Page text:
Question 25.
What did the doctor do as soon as he reached his friend’s house? Why?
Answer:
Immediately after reaching his friend’s house, the doctor applied oil to his entire body, took a- bath and put on fresh clothes. He did so because the snake had slithered over his back, shoulder and arm. He wanted to get rid of his creepy feeling and any possible ill-effects of a snake’s touch.

Question 26.
Why does the doctor remark that the snake was “taken with its own beauty”?
Answer:
The doctor remarks that the snake was “taken with its own beauty” because it kept looking-into the mirror just like the doctor had done earlier, the snake sat in front of the mirror looking into it. This led him to conclude that the snake was admiring itself as he had done.

Question 27.
What was the similarity between the doctor and the snake?
Answer:
There was a similarity between the doctor and the snake. Both of them admired of their own beauty. The doctor sat on the chair to read his book but forgot everything as he looked into the mirror and admired himself. He was oblivious to his surroundings and realised the presence of the snake too late. The snake too spotted the mirror, and slithered off to look at its reflection. He, too, was so enamoured with its own looks that it forgot reason why it was there, probably hungry and chasing some rats.

Question 28.
Why did the doctor decide to leave the room?
Answer:
The doctor was already unhappy with the poor condition of his room that did not have electricity and was infested with rats. On top of it all his encounter with the snake, that could have nearly killed him, made him decide to leave the room.

Question 29.
What did the doctor and his friends find when they went to remove things from the room?
Answer:
The doctor and his friends found that there was nothing in the room except for a dirty vest. All the other things had been stolen away by some thief.

Question 30.
Did the doctor marry a fat woman as he had wished?
Answer:
No, the doctor did not marry a fat woman. On the contrary, his wife was a thin and lean person who could run very fast like a sprinter.

Question 31.
What did the thief leave behind? What does the narrator feel about it?
Answer:
The thief had left behind his dirty vest. The vest was so dirty that even the thief did not feel like taking it. The narrator found it insulting because it appeared as the thief wanted to tell the narrator that he had a better sense of cleanliness than the doctor himself.

The Snake and the Mirror Extra Questions and Answers Long Answer Type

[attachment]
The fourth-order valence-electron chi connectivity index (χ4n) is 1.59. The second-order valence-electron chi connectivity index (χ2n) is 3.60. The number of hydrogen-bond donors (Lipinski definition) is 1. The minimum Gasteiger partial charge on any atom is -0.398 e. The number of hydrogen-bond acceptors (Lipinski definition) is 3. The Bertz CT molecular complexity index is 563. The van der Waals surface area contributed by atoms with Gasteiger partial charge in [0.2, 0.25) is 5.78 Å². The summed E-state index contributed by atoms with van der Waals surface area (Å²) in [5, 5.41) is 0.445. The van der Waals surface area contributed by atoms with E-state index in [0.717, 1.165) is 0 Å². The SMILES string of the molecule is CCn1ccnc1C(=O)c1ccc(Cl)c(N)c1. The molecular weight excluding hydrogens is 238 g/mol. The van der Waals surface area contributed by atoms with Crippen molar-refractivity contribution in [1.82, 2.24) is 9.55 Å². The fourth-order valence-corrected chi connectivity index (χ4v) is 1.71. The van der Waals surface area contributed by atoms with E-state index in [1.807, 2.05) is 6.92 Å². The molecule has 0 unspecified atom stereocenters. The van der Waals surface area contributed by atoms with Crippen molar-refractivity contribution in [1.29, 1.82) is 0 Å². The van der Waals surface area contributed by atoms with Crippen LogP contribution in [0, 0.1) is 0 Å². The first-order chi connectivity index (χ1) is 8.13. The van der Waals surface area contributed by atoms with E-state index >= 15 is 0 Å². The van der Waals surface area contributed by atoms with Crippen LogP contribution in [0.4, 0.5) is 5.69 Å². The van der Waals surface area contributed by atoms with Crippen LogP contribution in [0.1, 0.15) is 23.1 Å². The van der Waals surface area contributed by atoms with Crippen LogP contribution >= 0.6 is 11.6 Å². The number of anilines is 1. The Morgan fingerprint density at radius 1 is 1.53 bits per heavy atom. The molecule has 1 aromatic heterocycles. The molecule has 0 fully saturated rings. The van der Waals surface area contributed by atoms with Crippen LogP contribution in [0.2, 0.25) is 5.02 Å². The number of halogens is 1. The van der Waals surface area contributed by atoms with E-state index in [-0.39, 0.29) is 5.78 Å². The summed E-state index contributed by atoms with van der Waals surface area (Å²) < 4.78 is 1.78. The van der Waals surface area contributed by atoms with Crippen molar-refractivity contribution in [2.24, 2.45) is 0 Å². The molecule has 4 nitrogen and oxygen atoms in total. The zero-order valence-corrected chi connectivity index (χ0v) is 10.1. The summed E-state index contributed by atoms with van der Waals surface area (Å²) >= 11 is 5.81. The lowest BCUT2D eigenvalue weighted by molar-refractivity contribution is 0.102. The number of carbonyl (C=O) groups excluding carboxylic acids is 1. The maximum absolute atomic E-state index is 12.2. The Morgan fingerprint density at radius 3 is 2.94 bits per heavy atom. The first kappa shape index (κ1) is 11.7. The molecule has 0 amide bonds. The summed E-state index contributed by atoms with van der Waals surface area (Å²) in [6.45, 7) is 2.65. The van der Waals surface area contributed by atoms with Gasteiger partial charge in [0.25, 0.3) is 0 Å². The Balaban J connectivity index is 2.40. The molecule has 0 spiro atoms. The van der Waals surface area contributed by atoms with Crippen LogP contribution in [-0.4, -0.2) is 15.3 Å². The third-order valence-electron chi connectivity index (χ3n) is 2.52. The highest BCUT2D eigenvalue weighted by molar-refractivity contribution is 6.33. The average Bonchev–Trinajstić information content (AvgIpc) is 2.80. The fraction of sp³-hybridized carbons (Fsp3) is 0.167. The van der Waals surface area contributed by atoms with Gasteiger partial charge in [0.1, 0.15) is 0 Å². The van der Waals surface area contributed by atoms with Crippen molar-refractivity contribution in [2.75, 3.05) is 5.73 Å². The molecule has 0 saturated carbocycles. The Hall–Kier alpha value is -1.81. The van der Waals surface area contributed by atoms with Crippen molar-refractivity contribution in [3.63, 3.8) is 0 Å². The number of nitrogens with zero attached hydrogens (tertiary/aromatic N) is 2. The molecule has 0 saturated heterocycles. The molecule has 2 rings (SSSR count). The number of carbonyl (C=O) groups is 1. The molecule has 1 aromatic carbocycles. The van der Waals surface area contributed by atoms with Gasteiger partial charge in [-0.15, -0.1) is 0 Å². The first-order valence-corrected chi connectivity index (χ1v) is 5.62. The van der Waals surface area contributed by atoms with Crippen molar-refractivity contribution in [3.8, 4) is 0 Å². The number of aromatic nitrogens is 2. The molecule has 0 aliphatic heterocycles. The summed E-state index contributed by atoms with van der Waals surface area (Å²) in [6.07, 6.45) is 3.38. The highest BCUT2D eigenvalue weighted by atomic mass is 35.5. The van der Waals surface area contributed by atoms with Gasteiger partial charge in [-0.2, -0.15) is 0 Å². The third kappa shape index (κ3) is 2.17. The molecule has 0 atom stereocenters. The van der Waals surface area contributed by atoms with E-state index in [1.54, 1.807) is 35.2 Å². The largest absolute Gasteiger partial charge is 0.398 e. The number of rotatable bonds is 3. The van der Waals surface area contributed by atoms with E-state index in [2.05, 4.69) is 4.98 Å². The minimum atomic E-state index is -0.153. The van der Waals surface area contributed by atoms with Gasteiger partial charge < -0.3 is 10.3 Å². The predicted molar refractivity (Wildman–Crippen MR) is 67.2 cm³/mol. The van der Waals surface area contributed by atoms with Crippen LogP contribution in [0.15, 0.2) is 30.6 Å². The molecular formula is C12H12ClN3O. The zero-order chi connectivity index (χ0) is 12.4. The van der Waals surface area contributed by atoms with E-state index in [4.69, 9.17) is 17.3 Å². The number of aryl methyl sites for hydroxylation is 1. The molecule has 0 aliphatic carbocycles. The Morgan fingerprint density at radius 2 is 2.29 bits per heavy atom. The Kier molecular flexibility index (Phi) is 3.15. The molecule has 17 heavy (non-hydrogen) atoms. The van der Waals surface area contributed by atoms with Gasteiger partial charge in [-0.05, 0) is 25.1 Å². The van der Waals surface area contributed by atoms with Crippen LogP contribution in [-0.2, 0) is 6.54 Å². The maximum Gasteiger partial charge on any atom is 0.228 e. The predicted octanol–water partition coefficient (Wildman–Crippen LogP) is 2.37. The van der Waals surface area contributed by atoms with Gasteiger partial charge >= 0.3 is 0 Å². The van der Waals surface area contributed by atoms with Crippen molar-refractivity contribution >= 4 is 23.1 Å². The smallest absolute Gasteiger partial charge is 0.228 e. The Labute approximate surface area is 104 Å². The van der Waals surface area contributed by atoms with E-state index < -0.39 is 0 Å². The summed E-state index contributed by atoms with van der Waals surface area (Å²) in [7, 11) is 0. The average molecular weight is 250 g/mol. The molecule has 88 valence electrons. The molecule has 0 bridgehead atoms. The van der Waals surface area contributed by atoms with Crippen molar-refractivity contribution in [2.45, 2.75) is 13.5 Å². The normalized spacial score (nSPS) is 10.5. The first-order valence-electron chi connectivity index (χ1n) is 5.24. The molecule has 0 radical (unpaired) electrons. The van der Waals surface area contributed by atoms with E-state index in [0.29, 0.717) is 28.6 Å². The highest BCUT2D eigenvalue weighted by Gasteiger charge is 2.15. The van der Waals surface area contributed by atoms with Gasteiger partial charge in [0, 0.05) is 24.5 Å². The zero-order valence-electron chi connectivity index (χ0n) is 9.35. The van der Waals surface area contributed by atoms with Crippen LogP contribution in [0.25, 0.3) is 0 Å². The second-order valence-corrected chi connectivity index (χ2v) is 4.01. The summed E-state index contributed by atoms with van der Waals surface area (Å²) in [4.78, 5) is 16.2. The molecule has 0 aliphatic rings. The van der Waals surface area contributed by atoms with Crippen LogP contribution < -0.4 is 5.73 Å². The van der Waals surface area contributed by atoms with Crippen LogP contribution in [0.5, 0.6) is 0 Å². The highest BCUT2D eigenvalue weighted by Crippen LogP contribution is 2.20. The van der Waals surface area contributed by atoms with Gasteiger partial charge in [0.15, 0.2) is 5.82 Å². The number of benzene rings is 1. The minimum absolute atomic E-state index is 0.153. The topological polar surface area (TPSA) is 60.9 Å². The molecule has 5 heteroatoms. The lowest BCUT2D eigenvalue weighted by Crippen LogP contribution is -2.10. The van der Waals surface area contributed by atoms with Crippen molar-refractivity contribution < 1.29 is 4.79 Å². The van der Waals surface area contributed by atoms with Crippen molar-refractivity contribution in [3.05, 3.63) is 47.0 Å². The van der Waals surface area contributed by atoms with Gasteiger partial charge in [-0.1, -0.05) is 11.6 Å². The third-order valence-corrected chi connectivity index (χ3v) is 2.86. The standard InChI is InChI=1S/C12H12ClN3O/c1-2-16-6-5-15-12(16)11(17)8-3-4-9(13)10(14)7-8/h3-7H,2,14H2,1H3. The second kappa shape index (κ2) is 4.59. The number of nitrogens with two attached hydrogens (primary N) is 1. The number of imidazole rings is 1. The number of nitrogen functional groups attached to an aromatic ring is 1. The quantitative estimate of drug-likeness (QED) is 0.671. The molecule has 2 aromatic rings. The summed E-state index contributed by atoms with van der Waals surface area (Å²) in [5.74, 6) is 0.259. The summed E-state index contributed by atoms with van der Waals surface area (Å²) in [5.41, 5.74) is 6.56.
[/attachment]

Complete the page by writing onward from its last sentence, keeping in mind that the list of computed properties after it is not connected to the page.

Question 1.
What kind of room was the doctor living in and why did he decide to leave that room?
Answer:
The doctor was living in was a small, uncomfortable room that was actually an outer room with one wall facing the open yard and two windows. The room was not electrified and he had to depend on a kerosene lamp for lighting. The roof was tiled and had long supporting gables which rested on a beam over the wall. The room did not have any ceiling and it was infested with rats that kept squeaking all the time.

Since his medical practice was yet not well-established, the doctor did not earn much and could not afford a better place. He was not happy with this poor accommodation but it was all he could afford on his meagre earnings. However, it was only after his encounter with the snake that he decided to leave it. The frightening experience left him shaken and he decided not to live in the room any longer.

Question 2.
What kind of a person was the doctor? What kind of a person did he want to be?
Answer:
The doctor had just started his practice. His earnings were, therefore, meagre. He lived in a small rented room, which was not electrified. He had only sixty rupees in his bag. Apart from a few shirts and dhotis, he had one solitary black coat. He lived alone in a house that was full of rats.

On the other hand, the doctor laid great emphasis on the fact that he was unmarried and a doctor. He was a great admirer of beauty and he believed in making himself handsome. He was pleased with his appearance. He decided to shave daily and grow a thin moustache to look more handsome. He also decided to smile more as it improved his appearance.

Question 3.
What kind of woman did the doctor want to marry? Whom did he get married to?
Answer:
The doctor took pride in his handsome looks and the fact that he was a doctor and a bachelor. He had just started his practice and had very little money, wanted to marry a woman doctor who had plenty of money and . a good medical practice. He wanted a fat wife so that whenever he would make a silly mistake and run away from his wife, she would not be able to run behind him or catch him. The woman he married was quite unlike the one he wanted to marry. She was a thin and slender person who could run like a sprinter.

Question 4.
Describe the doctor’s feelings when the snake coiled round his arm.
Answer:
The doctor was petrified when the snake landed on his shoulder. He didn’t jump, tremble or cry out. He sat there holding his breath, turned to stone. He thought his end was near, so he remembered the Almighty and prayed to God for his safety. However, he retained his presence of mind as well as his sense of humour. He forgot his danger and smiled feebly at himself. From admiring himself and vainly thinking of ways of making himself appear more handsome and arrogantly declaring he was a doctor and a bachelor, the doctor thought of himself as “a poor, foolish and stupid doctor.”

He did not have even the medicine to save himself in case he was bitten by the snake. As he sat there, with Death lurking four inches away, the narrator did not panic. With great patience he sat still, on the lookout for an opportunity to escape and as soon as the snake unwound itself from his arm, the doctor got up from the chair and went out quietly, and ran away to his friend’s house.

Question 5.
“I was but a poor, foolish and stupid doctor.” Justify.
Answer: